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Rita Kempley - Style section,
"Leaves us more bothered than bewitched."


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'The Craft': Far From Crafty

"The Craft," an occult thriller for the "as if" crowd, is an old-fashioned morality tale hiding under a witch's hat. A brew of Hawthorne, "Heathers" and Hollywood hocus-pocus, this bubbling mess of a movie concerns the empowerment of a quartet of high school outcasts through witchcraft and their subsequent misuse of those powers.
-- Rita Kempley Rated R


Director: Andrew Fleming
Cast: Faruza Balk; Robin Tunney;
Neve Campbell; Rachel True
Running Time: 1 hour, 50 minutes






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'The Craft': Poor Little Witch Girls

By Rita Kempley
Washington Post Staff Writer
May 03, 1996

"The Craft," an occult thriller for the "as if" crowd, is an old-fashioned morality tale hiding under a witch's hat. A brew of Hawthorne, "Heathers" and Hollywood hocus-pocus, this bubbling mess of a movie concerns the empowerment of a quartet of high school outcasts and their subsequent misuse of those powers. All this has something to do with an entity, Manon, the Wiccan goddess cult and, in at least one case, cramps.

Director Andrew Fleming ("Bad Dreams") and his co-writer, Peter Filardi ("Flatliners"), focus on the beguiling Sarah (compelling Robin Tunney), a new student at St. Benedict's Academy in Los Angeles. Met with indifference by most of her classmates, Sarah is approached by three brittle oddballs known as "the bitches of Eastwick."

Nancy (ferocious Fairuza Balk), the feisty self-appointed leader of the group, invites the newcomer to join their secret coven. Witches, like bridge mavens, need a fourth to complete their magic spells. Sarah, whose knack for witchcraft has already manifested itself, soon slips off to the woods with Nancy, Bonnie (Neve Campbell) and Rochelle (Rachel True) to drink blood, celebrate sisterhood and chant up a storm.

Initially, the ceremonies draw the four girls into a joyous friendship. They spend all their free time together, gabbing, giggling and snacking on junk food. More important, they share their fears and support one another through crises. Then their incantations begin to work, and like the pitiless suburban princesses of "Heathers," they become intoxicated with their own power.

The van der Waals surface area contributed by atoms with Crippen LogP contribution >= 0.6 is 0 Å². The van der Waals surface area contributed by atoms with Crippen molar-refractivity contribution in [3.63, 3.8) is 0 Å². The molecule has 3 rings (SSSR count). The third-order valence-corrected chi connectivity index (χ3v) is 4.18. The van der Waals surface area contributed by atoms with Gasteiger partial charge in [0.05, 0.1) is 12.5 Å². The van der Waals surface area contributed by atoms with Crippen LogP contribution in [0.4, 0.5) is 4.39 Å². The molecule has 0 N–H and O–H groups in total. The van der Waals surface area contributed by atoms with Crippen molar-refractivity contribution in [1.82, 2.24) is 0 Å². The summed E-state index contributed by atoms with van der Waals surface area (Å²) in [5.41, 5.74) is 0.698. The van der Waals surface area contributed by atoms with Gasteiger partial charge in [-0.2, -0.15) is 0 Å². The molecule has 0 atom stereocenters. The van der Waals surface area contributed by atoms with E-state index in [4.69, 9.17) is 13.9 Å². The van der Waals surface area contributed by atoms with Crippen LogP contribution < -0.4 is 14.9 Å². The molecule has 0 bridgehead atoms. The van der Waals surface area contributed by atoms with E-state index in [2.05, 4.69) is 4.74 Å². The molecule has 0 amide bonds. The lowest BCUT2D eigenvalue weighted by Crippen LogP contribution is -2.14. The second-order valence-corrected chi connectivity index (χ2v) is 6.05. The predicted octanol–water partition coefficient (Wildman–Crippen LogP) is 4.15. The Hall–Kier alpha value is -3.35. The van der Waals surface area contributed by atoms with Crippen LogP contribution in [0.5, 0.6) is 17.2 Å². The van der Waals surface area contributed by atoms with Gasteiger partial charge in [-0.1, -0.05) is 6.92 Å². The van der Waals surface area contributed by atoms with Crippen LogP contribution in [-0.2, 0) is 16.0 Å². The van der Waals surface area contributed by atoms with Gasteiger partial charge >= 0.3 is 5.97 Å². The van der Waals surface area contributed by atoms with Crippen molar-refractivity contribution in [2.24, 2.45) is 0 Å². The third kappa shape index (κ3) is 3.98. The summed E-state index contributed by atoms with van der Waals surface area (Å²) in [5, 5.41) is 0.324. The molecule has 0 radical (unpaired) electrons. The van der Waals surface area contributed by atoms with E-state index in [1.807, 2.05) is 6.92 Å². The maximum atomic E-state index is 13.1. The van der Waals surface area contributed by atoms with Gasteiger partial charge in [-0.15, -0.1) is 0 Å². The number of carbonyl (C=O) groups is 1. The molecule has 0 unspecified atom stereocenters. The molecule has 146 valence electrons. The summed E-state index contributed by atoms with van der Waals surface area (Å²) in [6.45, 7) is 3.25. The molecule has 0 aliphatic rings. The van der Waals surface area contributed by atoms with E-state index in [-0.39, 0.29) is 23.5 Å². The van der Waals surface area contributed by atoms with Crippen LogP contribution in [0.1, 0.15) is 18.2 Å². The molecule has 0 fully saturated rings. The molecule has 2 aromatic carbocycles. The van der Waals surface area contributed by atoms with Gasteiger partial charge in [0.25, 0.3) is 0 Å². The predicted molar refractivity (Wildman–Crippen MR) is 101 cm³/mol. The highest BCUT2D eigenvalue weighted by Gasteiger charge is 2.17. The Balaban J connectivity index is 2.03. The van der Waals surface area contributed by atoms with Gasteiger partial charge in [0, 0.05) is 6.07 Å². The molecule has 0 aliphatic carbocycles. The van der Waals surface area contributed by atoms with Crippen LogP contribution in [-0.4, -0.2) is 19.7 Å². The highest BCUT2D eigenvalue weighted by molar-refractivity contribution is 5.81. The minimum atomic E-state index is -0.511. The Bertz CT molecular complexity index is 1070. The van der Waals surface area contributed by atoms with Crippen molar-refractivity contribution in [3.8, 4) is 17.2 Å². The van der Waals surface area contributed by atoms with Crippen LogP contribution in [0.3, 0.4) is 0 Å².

Though a white witch warns them to use the craft with care, the wee Wiccans avenge themselves against their mean-spirited classmates: A smug blonde goes bald for mocking Rochelle's "nappy" hair, and a sexist jock becomes Sarah's lapdog for impugning her chastity. Then Nancy, upset because her spell isn't working yet, becomes increasingly aggressive toward her chums. "What's the matter with her?" asks Sarah. "I guess she doesn't want to be white trash anymore," suggests Rochelle.

Unfortunately, this catty black comedy is buried under an onslaught of unimaginative special effects in the final act, when the witches reap what they have sown. This leads to a power struggle between Sarah and Nancy, who arrives with a menagerie of bugs, snakes and bats. Oh, the horror, the horror. Can good possibly prevail? What about trying a can of Raid?

Replete with references to the Golden Rule, "The Craft" doesn't leave much doubt about what awaits these teeny-boppers on broomstick s. Despite all their toil and trouble, the tale leaves us more bothered than bewitched.


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